Zoo Research: Exploring Space

Written by: A.N. Gryff, Research Volunteer, North Carolina Zoo

My name is Gryff, and I am an Animal Behavior Research Intern here at the North Carolina Zoo. I recently graduated with a Bachelors of Science degree from Bucknell University in Animal Behavior and a minor in Anthropology. I came to the North Carolina Zoo to help develop my skills as a researcher. I hope to go on to graduate school to continue to study animal behavior. 

Enough about me; let’s talk about how we use scientific research to improve the lives of the animals at the North Carolina Zoo! Do you ever wonder how habitats are designed? How do we know if and where animals would need shade, shelter, or even rocks to climb? At the North Carolina Zoo, we rely on research and evidence when creating plans for how to care for our animals, but we also use data when designing habitats. We want to be sure every enclosure is constructed to meet the needs of our animals (Figure 1 - below).

A question we have recently begun to ask is: how do animals use their habitats? Do they prefer some areas more than others? Do they enjoy spending time in the shade or the sun? I have created a research project designed to assess space use for our chimpanzees, giraffes, zebras, and ostrich to answer these questions. 

To do this, I use a handheld tablet where I can access a software program called “ZooMonitor,” which allows me to enter each individual’s location within their habitat and answer some general questions about how the animals are using their space. I collect these data at 30-minute intervals twice a week, with one session in the morning from 9 am to 12 pm and another session from 12 pm to 3 pm. This allows me to see how space use changes throughout the day and across seasons.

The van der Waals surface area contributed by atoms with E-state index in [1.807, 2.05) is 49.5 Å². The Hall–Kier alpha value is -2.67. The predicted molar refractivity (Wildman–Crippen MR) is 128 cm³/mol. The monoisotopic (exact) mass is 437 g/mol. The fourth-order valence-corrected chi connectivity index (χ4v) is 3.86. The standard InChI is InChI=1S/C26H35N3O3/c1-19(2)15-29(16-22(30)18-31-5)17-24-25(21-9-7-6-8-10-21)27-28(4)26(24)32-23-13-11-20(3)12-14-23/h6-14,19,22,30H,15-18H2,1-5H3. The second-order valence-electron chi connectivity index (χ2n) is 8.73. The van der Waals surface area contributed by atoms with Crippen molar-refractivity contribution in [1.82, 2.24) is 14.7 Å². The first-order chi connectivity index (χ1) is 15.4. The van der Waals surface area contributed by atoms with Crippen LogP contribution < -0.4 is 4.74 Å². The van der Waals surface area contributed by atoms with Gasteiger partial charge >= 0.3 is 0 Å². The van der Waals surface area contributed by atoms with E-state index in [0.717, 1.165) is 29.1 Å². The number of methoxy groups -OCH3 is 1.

At each scan, I record a lot of data on the environment and the animals! I input the current weather, including the temperature, cloud cover, and precipitation, to give us an idea of the environmental conditions impacting space use. I also record how many animals are in the shade and how many shade spots are unused. Keep in mind: how a shaded area is defined depends on the species: for chimps, a shady spot for a single or two individuals is roughly 6 feet or more in diameter, whereas a shady spot for a giraffe must be 15 feet or more (Figure 2)!

two giraffes

Figure 2

For the chimpanzees, I look at two additional factors: whether the chimps are using the shelter provided in their habitat (Figure 3) and if they are using heated rocks (some rocks in their habitat provide heat!). For both, it’s a question of quantity – do the chimps need more structures for shelter, more heated rocks? This information will give us insight into how these animals use their habitats and inform future decisions on adding new structures or general construction planning. 

Chimps in a tree

Figure 3

Overall, I have found shade use has decreased in January and February. This is likely because the number of shade spots has reduced due to reduced leaf cover. But it’s also cold out! Most of the chimps, for example, spend their mornings basking in the sunlight or resting on the heated rocks. You’ll often find one or two chimpanzees on rocks throughout the day, but I’ve seen up to 6 on one rock at a time! 

The North Carolina Zoo emphasizes the need to make evidence-based decisions across every aspect of animal care, from determining how and when we feed each individual to where trees are planted in the enclosures. Through scientific research, we carefully design our programs and plans to meet the needs of the animals, ensuring we create a space where they can thrive. Next time you visit the North Carolina Zoo and see some rocks, shelters, or trees in the habitats, think about all the work and science behind these features!